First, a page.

I wish I could make perfume out of it, but I know the next best thing. I can drink it!

Elderflower Cordial

I usually make the syrup first, so that it can cool while I go out foraging in the woods. I put on long trousers and long sleeves. I take my bucket and gardening sheers. And before going out the back gate I spread out an old yellow tablecloth near the back door…

After fighting my way through stinging nettles almost as tall as myself, I inhale deeply and start snipping. Only the biggest, most aromatic flower heads fall into my bucket, which will still smell of the flowers days later. Snip, snip. I dawdle a little, deep in the woods, invisible to anyone walking the footpath. A moment of peace and fragrance!

My bucket brimming, I return home to the yellow tablecloth outside my back door and spread the flower heads out, shaking them a little. Within seconds all the little flies crawl out onto the yellow surface. I don’t need to wash the flowers now.

Here’s the recipe:

  • 1 litre water
  • 1kg white sugar
  • 18 elderflower heads
  • 1 large lemon, organic, sliced
  • 30g citric acid

Mix the sugar with the water in a large saucepan and bring to the boil while stirring. Once the sugar has dissolved remove from the heat and leave to cool.

Collect the elderflowers in good weather, preferably around midday when their aroma is most intense. Do NOT wash the flowers, but shake them and spread on a yellow cloth or paper until the insects have all come out! Remove as much of the stem as possible without breaking up the flowers too much. Put them in a large bowl and place the lemon slices on top. Sprinkle over the citric acid and then pour the cooled syrup over the flowers. Cover and leave to stand for 24 hours or even a couple of days. Stir occasionally.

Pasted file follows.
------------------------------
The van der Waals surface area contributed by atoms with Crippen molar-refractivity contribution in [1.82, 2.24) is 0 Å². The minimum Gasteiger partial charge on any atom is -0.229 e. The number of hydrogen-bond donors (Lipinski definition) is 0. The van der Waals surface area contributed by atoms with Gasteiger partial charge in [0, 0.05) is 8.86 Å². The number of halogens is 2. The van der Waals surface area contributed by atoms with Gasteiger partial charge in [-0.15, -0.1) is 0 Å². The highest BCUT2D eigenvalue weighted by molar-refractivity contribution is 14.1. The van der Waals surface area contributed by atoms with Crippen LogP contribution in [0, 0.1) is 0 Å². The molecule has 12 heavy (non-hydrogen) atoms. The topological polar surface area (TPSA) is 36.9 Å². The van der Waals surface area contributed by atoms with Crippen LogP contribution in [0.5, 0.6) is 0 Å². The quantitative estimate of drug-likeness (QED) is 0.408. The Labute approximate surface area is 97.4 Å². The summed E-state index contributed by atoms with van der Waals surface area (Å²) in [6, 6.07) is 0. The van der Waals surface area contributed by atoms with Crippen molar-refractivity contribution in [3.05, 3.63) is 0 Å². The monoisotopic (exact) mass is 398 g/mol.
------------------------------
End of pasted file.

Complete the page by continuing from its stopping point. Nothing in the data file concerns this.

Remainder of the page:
Finally sieve and then strain through a very fine muslin cloth into sterilized bottles or jars. Stored in the refrigerator, the syrup can be kept for several months or even a year.

Drink diluted with chilled water, or add to sparkling wine. I also use it in desserts and in the glaze on top of my strawberry flan. ( I just had enough left from last year for my first strawberry flan this spring).

Another way to preserve the aroma of elderflowers is in alcohol…  😉

Recipe for Elderflower Liqueur coming soon!

Frozen Treasure (and my 100th post!)

I discovered some home-grown rhubarb in the bottom of my freezer the other day, and while pondering what to do with it (how long does it keep frozen?) I kept thinking about my winter spice syrup recipe…

So, to celebrate 100 posts on Words and Herbs I made this:

Milchreis (rice pudding) with winter spice syrup and stewed rhubarb.

The rice:

250g short grain rice

1 litre milk (use almond or soya for the vegan version)

pinch of salt

A little cream

Bring the milk to the boil, remove from heat and stir in the rice and the pinch of salt. Put back on a very low heat, put a lid on the pan and leave to barely simmer for about twenty-thirty minutes, stirring now and then. Mix in a little cream before serving. Serve warm.

The rhubarb: simmer over a low heat until soft and then turn up heat to reduce some of the excess liquid. If very sour, add a little sugar.

The syrup:
1 cup water
1/2 cup sugar
1/4 cup brown sugar
3 tsp nutmeg
1 tsp cardamom
1 tsp allspice
6 cloves
2 cinnamon sticks
seeds of 1 vanilla bean
1/2 tsp ginger

Bring all ingredients to a simmer, stirring constantly to combine. Strain through a mesh sieve.
Can be kept in the fridge for a couple of weeks, but may need straining again.

Now put a little of each in a dish and enjoy!

By the way, the syrup tastes good in fruit tea, mixed with sekt or ginger ale, and is especially fine on pancakes or even porridge…